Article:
July 1st, 2019
The Fifth District Court of Appeals Allows Recovery of Consequential Damages Against Citizens in a Breach of Contract Action.
By, Alicia M. Lopez, Esquire
Citizens Property Insurance Corporation (“Citizens”) is a state government entity created by statute to provide property insurance in a market where private insurers are unwilling or unable to provide affordable property insurance coverage. Fla. Stat. §627.351(6)(a)1. As a government entity, Citizens is immune from liability for actions taken in the performance of their duties, with some exceptions. Fla. Stat. §627.351(6)(s)1. One of the exceptions to this immunity is breach of contract actions. Id.
Florida’s Fifth District Court of Appeals recently concluded in Manor House, LLC, Ocean View, LLC, and Merritt, LLC, v. Citizens Property Insurance Corporation, that while Citizens is immune from bad faith lawsuits, consequential damages are recoverable against Citizens in a breach of contract lawsuit. 2019 WL 2306107 (5th DCA May 31, 2019).
The insured property in the Manor House case consisted of nine apartment buildings, which were insured by Citizens in 2004 when they were damaged by Hurricane Frances. Id. The policy covered damage to the buildings, but did not include coverage for lost rents. Id. The insureds made a claim for policy benefits. Id. Ultimately, the parties disagreed as to the amount of the loss and the insureds filed suit demanding payment of the undisputed amount and appraisal under the policy to resolve the amount of loss dispute. Id. The action was stayed so that the parties could conduct an appraisal, the appraisal was completed, and Citizens untimely paid the appraisal award. Id. The insureds then filed suit against Citizens for breach of contract and fraud, alleging that they had incurred lost rents in consequence of Citizens’ breach of the contract. Id. The trial court granted Citizens’ Motion for Partial Summary Judgment as to the lost rents claim because lost rents were not covered by the policy.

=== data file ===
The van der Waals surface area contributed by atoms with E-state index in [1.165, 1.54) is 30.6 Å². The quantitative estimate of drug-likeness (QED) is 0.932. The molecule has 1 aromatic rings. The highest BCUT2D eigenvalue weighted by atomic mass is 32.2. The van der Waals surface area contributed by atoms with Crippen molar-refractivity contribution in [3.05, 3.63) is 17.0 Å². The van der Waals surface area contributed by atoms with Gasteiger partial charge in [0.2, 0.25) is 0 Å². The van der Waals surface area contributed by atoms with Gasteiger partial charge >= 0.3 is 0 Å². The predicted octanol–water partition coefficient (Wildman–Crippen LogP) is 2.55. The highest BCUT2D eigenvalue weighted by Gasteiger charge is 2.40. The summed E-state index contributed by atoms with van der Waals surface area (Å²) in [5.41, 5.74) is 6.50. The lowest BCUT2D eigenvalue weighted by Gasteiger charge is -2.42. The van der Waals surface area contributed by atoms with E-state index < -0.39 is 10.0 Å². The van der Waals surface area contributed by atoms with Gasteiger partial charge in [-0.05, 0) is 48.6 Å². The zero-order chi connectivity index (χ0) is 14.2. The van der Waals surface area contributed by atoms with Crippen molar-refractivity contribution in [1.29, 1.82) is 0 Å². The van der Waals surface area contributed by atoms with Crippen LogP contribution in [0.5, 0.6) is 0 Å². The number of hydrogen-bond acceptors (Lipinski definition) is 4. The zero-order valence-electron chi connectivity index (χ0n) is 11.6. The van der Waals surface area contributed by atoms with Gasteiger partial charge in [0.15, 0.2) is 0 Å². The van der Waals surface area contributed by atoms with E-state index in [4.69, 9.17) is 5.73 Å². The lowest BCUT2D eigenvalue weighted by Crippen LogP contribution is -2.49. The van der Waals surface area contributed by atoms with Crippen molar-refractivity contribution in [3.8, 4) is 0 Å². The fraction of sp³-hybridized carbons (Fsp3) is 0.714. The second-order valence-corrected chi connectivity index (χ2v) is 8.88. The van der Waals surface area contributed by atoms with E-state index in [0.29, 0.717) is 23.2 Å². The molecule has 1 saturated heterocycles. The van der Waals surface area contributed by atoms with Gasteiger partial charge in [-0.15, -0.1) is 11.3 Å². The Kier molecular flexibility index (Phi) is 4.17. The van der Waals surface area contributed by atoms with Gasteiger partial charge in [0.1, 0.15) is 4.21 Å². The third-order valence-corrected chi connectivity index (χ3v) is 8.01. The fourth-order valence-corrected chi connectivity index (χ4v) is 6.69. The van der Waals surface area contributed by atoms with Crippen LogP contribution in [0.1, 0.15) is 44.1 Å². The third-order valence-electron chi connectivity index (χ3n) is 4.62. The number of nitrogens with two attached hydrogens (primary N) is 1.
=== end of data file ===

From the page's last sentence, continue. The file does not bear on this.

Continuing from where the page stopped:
Manor House appealed the judgment to the Fifth District Court of Appeals, which reversed the summary judgment and remanded the case to litigate the lost rent claim, stating that, “the consequential damages Manor House seeks are based squarely on breach of contract claims requiring no allegation or proof that Citizens acted in bad faith. Thus, Citizens is not statutorily immune from this aspect of Manor House’s claim.” Id. In reaching this conclusion, the Court cited to several Florida cases which hold that consequential damages contemplated at the inception of the contract are recoverable in a breach of contract action. Id.
In the appeal, Citizens argued that the insureds were limited in their breach of contract action to recovery of damages that were covered under the policy. Citizens further argued that the lost rents constituted bad faith damages. Manor House argued that in a breach of contract action, Florida permits recovery of damages that were contemplated to flow from the breach at the time the policy was executed. In support, Manor House cited to the policy’s declaration pages. The declarations page contained a “business description” line, which identified the insureds’ business as “apartment buildings.” Thus, Manor House successfully argued that Citizens knew that the insured buildings were apartment buildings, and could foresee the insureds incurring lost rents as a result of it breaching the insurance policy.
The Manor House case was decided on May 31, 2019, almost fifteen years after the date of loss. The court’s ruling allows recovery of consequential damages against Citizens for breach of contract. Citizens has filed a Motion for Rehearing, which is pending as of the date of this article.